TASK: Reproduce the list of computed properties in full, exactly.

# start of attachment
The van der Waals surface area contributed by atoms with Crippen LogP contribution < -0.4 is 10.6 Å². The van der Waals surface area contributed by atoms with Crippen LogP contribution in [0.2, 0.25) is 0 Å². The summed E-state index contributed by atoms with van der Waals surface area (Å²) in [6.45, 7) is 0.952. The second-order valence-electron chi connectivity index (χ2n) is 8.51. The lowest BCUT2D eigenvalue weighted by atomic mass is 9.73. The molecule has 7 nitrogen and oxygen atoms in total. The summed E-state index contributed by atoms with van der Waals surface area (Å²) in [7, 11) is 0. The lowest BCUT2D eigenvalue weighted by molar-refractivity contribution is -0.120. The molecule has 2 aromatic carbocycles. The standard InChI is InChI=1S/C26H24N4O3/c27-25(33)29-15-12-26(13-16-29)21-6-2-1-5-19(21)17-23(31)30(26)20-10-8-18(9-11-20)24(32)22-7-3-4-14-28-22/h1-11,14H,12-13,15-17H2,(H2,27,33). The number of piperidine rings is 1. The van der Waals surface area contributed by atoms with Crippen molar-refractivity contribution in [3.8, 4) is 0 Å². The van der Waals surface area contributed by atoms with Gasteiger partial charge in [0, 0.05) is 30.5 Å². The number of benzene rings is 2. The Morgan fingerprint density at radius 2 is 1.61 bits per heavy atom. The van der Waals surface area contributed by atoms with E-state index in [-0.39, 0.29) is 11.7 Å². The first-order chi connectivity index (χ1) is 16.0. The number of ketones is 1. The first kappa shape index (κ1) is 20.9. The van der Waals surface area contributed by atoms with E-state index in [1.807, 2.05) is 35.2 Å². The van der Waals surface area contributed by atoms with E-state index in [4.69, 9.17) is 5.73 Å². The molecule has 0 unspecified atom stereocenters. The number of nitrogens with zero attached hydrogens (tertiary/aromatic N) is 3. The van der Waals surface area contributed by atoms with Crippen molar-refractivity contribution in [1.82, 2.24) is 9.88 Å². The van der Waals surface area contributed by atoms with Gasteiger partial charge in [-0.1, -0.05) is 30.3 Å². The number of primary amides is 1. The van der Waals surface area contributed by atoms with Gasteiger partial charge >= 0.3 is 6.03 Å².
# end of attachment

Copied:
The van der Waals surface area contributed by atoms with Crippen LogP contribution < -0.4 is 10.6 Å². The van der Waals surface area contributed by atoms with Crippen LogP contribution in [0.2, 0.25) is 0 Å². The summed E-state index contributed by atoms with van der Waals surface area (Å²) in [6.45, 7) is 0.952. The second-order valence-electron chi connectivity index (χ2n) is 8.51. The lowest BCUT2D eigenvalue weighted by atomic mass is 9.73. The molecule has 7 nitrogen and oxygen atoms in total. The summed E-state index contributed by atoms with van der Waals surface area (Å²) in [7, 11) is 0. The lowest BCUT2D eigenvalue weighted by molar-refractivity contribution is -0.120. The molecule has 2 aromatic carbocycles. The standard InChI is InChI=1S/C26H24N4O3/c27-25(33)29-15-12-26(13-16-29)21-6-2-1-5-19(21)17-23(31)30(26)20-10-8-18(9-11-20)24(32)22-7-3-4-14-28-22/h1-11,14H,12-13,15-17H2,(H2,27,33). The number of piperidine rings is 1. The van der Waals surface area contributed by atoms with Crippen molar-refractivity contribution in [3.8, 4) is 0 Å². The van der Waals surface area contributed by atoms with Gasteiger partial charge in [0, 0.05) is 30.5 Å². The number of benzene rings is 2. The Morgan fingerprint density at radius 2 is 1.61 bits per heavy atom. The van der Waals surface area contributed by atoms with E-state index in [-0.39, 0.29) is 11.7 Å². The first-order chi connectivity index (χ1) is 16.0. The number of ketones is 1. The first kappa shape index (κ1) is 20.9. The van der Waals surface area contributed by atoms with E-state index in [1.807, 2.05) is 35.2 Å². The van der Waals surface area contributed by atoms with E-state index in [4.69, 9.17) is 5.73 Å². The molecule has 0 unspecified atom stereocenters. The number of nitrogens with zero attached hydrogens (tertiary/aromatic N) is 3. The van der Waals surface area contributed by atoms with Crippen molar-refractivity contribution in [1.82, 2.24) is 9.88 Å². The van der Waals surface area contributed by atoms with Gasteiger partial charge in [-0.1, -0.05) is 30.3 Å². The number of primary amides is 1. The van der Waals surface area contributed by atoms with Gasteiger partial charge >= 0.3 is 6.03 Å².